The release of asbestos fibres from the extensive area of 'eternit' roofs and the so-called improper uses of the material (attics, courtyard squares and playgrounds lined with compacted dust) in Casale exceeded those produced by the Eternit plant and the former Piemontese area where the open-air crushing of waste took place using a caterpillar. This is what the defence experts claimed at the trial taking place in Novara in the Court of Assize, where the defendant Stephan Schmidheiny is accused of the murder (with possible wilfulness) of 392 people from the Casale area, all mesothelioma victims. Claims were based on the scientific models and mathematical formulae, illustrated in past hearings.

Are the defence experts right?

Prosecutors Dr Gianfranco Colace and Mariagiovanna Compare asked the Court of Assizes to hear other consultants, in particular technical experts from the regional Arpa (The Environmental Agency) to assess the method and application of the models. Chief Justice, Dr Gianfranco Pezone, who considered these in-depth studies useful, granted the request, of a confrontation between opposing parties and theses.

As a result, at the hearing on Monday, December the 12th, 2022, engineer Enrico Brizio, current Director of Arpa for the southwest of the Region Piedmont, and an expert in modelling air flows and the dispersion of pollutants in the atmosphere, was heard; together with colleagues Luca Mingozzi and Angelo Salerno (Arpa technicians and already heard as prosecution expert witnesses), he analysed the work of the defence expert Andrea D'Anna, an engineer and full professor of Chemical Plants at the University of Naples. The professor's study was subjected to technical-scientific evaluations, on methods and ways that led the Neapolitan professor to the conclusions he had already set out and then reiterated in cross at the September the 21st hearing. Prof D’Anna had said: 'The pollution close to the Eternit factory comes from the plant, but in the city centre it is caused by misuse of the material'. The Prosecutor asked: 'In your opinion, does the crushing at the former Piemontese pollute as much as, or even less than, the dust fibres coming out of the cracks between the tiles of a roof?’ The professor had nodded yes.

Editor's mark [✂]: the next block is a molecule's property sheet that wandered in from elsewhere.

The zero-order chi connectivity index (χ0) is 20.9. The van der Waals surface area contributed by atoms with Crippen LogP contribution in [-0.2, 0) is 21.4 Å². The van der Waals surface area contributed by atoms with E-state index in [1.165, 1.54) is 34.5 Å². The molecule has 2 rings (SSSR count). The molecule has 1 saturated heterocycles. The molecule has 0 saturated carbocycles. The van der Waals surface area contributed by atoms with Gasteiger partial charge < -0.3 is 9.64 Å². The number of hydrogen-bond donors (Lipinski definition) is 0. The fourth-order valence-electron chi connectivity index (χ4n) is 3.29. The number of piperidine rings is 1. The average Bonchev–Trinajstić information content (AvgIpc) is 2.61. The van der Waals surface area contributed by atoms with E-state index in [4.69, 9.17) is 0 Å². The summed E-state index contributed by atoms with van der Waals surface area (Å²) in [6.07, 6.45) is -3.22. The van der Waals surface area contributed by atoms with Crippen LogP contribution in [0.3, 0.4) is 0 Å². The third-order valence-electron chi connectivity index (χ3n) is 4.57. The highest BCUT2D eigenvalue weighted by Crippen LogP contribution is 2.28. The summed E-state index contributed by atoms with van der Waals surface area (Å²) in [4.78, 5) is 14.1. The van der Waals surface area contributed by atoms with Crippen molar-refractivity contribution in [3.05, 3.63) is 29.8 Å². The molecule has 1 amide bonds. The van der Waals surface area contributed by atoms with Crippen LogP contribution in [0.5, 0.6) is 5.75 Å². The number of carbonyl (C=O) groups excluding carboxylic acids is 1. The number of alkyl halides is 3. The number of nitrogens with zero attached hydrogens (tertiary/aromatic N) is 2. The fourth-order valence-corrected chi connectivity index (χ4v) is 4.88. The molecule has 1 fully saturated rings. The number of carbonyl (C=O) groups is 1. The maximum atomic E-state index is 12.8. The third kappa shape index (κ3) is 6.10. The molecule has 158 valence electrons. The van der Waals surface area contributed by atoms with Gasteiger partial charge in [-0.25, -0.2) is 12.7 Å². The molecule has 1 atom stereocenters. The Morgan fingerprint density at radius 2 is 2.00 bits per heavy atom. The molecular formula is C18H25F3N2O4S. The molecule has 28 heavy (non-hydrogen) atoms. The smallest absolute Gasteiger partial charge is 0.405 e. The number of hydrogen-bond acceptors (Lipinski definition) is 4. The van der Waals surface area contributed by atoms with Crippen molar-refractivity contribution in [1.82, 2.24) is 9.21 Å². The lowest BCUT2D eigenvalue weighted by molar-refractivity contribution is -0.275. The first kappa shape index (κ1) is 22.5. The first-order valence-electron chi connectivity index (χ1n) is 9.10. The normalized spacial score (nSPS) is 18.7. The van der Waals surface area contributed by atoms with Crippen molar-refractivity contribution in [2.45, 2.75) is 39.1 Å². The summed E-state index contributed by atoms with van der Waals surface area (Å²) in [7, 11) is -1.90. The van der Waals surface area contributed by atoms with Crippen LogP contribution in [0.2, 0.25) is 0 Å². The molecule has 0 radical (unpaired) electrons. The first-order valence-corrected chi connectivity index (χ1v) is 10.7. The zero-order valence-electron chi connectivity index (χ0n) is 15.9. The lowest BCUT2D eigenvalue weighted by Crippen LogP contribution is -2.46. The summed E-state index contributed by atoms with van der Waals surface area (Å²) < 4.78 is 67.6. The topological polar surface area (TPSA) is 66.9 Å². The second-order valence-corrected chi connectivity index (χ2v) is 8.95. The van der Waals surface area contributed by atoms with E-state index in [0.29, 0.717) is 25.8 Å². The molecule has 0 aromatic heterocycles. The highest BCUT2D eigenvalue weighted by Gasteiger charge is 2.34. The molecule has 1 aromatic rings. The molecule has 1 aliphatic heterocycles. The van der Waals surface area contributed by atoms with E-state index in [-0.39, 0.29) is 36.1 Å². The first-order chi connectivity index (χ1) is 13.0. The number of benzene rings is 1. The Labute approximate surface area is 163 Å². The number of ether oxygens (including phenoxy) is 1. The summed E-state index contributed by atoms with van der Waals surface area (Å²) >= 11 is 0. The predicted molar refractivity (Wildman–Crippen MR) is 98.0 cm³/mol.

Challenged the method

However, engineer Brizio found it inappropriate that the defence expert witness had used different parameters when considering the sources of asbestos fibres referred to improper uses (attics, courtyards, roofs...) and the sources from “proper uses” specifically the Eternit plant and the Ex Piemontese crushing area.